Hong Kong tightens time limits for handing down of court judgments

Jul 2022


Litigants at Hong Kong courts now can expect an earlier date to receive their judgments.  To ensure that reserved judgments are handed down as expeditiously as is reasonably practicable, the judiciary issued a Practice Direction 36 on 20 May 2022 (“Practice Direction”), which came into effect on 6 June 2022. The Practice Direction applies to all cases before the Court of Appeal, the Court of First Instance and Masters (“Designated Courts”).  A separate practice (Practice Direction 37) deals with the District Court and other specialized courts.

What are “reserved judgments”?

Judgments which are not handed down orally immediately at the end of a hearing or parties’ submissions.

What are the new time limits for handing down reserved judgments in civil cases?

Court Type of cases involved Time limit
Court of Appeal Civil appeals Oral hearings 6 months after the conclusion of the hearing


Paper applications 6 months after a judge is assigned to handle the case


Applications for leave to appeal to the Court of Final Appeal 3 months after the close of parties’ submissions or the conclusion of the hearing


Court of First Instance Civil cases Trials and substantive applications lasting for less than 15 days 6 months after the conclusion of the hearing


Trials and substantive applications lasting for more than 15 days 9 months after the conclusion of the hearing


Interlocutory applications 3 months after the conclusion of the hearing


Paper applications 3 months after the close of parties’ submissions


Masters Assessment of damages 6 months after the conclusion of the hearing


All contested matters Ordinarily at the conclusion of the hearing, but within 3 months if the judgment is reserved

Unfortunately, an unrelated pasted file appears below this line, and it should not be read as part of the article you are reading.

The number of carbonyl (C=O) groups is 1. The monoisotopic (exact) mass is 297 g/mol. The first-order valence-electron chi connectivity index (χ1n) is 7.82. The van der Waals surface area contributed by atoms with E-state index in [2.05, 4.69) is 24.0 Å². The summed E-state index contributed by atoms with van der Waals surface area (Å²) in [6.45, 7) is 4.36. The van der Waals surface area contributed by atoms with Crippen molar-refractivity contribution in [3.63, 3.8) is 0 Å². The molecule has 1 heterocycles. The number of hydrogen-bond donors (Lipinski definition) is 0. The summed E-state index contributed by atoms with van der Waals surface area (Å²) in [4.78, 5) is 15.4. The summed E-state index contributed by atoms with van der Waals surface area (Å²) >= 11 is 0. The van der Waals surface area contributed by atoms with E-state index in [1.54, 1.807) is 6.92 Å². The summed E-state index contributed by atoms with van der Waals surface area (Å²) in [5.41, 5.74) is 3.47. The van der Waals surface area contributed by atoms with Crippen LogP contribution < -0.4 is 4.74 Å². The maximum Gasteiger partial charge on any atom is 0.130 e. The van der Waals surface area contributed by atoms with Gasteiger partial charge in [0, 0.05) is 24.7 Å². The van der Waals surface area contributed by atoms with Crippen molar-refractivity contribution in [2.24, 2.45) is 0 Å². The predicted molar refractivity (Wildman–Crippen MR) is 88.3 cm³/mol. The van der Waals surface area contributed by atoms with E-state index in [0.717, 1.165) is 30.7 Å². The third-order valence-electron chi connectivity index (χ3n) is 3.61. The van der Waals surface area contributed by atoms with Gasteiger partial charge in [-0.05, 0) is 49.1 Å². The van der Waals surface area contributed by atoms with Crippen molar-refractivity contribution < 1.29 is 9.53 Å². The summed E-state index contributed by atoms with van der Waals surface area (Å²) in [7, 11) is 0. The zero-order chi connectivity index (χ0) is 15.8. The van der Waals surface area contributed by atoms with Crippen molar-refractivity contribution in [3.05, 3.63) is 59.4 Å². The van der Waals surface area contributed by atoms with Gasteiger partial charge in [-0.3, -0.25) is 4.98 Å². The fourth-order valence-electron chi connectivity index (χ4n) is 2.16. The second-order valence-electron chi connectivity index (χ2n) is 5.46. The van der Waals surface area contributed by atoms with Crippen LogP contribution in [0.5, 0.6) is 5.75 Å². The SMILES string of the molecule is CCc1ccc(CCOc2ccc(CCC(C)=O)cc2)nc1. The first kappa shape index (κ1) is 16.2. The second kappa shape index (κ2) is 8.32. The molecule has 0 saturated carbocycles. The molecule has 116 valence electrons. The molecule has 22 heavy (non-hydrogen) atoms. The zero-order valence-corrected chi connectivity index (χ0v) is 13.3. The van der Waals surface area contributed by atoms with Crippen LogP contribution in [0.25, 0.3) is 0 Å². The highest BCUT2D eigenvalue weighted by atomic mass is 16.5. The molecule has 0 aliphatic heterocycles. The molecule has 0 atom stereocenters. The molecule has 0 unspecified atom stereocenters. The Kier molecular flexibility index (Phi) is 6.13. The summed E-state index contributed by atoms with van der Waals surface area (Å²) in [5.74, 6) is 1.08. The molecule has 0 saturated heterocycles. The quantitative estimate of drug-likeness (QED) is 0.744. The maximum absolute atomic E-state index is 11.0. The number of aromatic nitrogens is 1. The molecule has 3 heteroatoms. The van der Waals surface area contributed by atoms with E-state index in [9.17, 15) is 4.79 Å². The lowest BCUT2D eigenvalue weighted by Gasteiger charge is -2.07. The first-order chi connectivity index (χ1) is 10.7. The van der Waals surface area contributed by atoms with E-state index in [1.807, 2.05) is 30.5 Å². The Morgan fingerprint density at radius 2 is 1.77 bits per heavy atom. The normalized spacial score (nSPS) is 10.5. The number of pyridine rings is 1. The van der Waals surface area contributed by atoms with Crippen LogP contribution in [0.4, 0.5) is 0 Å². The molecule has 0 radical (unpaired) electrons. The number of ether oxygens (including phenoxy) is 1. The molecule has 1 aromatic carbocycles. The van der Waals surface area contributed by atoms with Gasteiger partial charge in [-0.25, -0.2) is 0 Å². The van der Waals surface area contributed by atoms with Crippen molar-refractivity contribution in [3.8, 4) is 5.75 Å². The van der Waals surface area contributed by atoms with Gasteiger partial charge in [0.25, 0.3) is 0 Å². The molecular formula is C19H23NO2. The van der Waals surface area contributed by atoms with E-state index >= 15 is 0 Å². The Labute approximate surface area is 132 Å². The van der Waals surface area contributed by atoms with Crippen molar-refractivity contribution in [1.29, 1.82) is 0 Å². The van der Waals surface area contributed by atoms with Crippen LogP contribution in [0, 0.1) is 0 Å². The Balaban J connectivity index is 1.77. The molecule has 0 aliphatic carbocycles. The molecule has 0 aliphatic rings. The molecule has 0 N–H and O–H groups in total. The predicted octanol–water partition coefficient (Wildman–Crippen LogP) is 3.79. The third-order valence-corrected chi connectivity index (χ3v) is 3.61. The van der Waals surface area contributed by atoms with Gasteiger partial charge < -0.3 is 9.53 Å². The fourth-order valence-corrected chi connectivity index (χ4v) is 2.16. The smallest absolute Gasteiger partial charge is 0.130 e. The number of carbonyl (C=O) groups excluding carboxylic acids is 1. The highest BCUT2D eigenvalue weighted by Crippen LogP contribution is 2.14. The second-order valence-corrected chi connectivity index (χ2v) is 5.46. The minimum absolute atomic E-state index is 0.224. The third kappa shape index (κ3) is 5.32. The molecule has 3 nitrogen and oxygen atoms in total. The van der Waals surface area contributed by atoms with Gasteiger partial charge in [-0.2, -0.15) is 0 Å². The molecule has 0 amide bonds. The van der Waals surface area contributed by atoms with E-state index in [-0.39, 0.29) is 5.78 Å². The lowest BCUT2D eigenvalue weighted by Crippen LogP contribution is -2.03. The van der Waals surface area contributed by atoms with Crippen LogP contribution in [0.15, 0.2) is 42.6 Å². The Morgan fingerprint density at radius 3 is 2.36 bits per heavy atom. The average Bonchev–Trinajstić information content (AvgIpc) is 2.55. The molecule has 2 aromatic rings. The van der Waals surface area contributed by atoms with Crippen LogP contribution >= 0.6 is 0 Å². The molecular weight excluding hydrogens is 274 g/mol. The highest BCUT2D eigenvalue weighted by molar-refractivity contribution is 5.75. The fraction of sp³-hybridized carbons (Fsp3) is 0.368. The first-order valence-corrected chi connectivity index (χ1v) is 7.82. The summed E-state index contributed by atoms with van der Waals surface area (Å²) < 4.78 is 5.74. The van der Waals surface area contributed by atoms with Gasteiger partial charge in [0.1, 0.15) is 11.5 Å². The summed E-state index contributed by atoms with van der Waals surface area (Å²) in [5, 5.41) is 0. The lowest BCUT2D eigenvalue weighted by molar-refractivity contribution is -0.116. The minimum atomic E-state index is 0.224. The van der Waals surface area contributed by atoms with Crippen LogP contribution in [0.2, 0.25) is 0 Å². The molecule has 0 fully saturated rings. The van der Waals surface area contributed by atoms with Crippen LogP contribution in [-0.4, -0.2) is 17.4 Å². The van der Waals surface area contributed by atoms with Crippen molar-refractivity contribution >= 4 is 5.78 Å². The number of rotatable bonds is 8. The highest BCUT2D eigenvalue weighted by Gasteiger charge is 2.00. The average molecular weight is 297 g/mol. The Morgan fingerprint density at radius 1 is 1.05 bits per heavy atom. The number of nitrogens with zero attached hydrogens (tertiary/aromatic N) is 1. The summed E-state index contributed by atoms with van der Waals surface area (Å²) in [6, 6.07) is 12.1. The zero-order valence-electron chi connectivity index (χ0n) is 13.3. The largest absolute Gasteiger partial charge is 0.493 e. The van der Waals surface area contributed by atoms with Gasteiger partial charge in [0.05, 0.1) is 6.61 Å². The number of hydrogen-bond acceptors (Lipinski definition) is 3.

For oral hearings, the court must fix the dates for delivering reserved judgments at the end of the hearings.  For paper applications, the parties will be notified in writing of the actual handing down date once a judge has been assigned to handle the matter, or immediately after the close of the submissions.

A welcome timeline for Hong Kong litigation proceedings

Setting out time limits to deliver reserved judgments better protects the rights of litigants.  As consistently noted by judges in their decisions: “justice delayed is justice denied.”

In Bond v Dunster Properties Ltd [2011] EWCA Civ 455, the English Court of Appeal found that a delay of 22 months to hand down the reserved judgment was “lamentable and unacceptable”. Quoting Lady Justice Arden, “Life has to go on before, during and after litigation. In some cases, a delay in producing a judgment may prevent the parties from reaping any benefit from the litigation at all.”

More recently, Sir Geoffrey Vos, Chancellor of the English High Court in Bank St Petersburg PJSC & Anor v Arkhangelsky & Anor [2020] EWCA Civ 408, opined that parties to civil litigations are entitled to receive their judgments within three months, because “any other approach will lead to a loss of public and business confidence in our justice system”.

The new Practice Direction shortens the litigation processes at the Designated Courts by ensuring that reserved judgments can be delivered in a timely manner, and ensures that resolution in the Hong Kong courts remains an efficient process for litigants.


Suraj is the Editor of KWM Pulse.  A self-proclaimed arbitration geek, he is a senior associate in our Singapore and Hong Kong Dispute Resolution team.  While ethnically Indian, he was born in Hong Kong, lives in Singapore and is Asian at heart (his Canto is decent, so if you are going to talk about him while he’s in the room, you may want to pick a different language). When he’s not sourcing full text PDFs of every arbitration treatise for his iPad in his constant effort to go paperless, you’re likely to find him hiking or fawning over the next Apple launch.

Tony is an Associate in the Hong Kong Dispute Resolution Team, working on answers to different litigation and arbitration questions, big or small.  He enjoys playing different sports and takes pride in being a disciplined NBA fan. Off work, you will see him, if not feasting on desserts, taking baby steps to teach himself Japanese.

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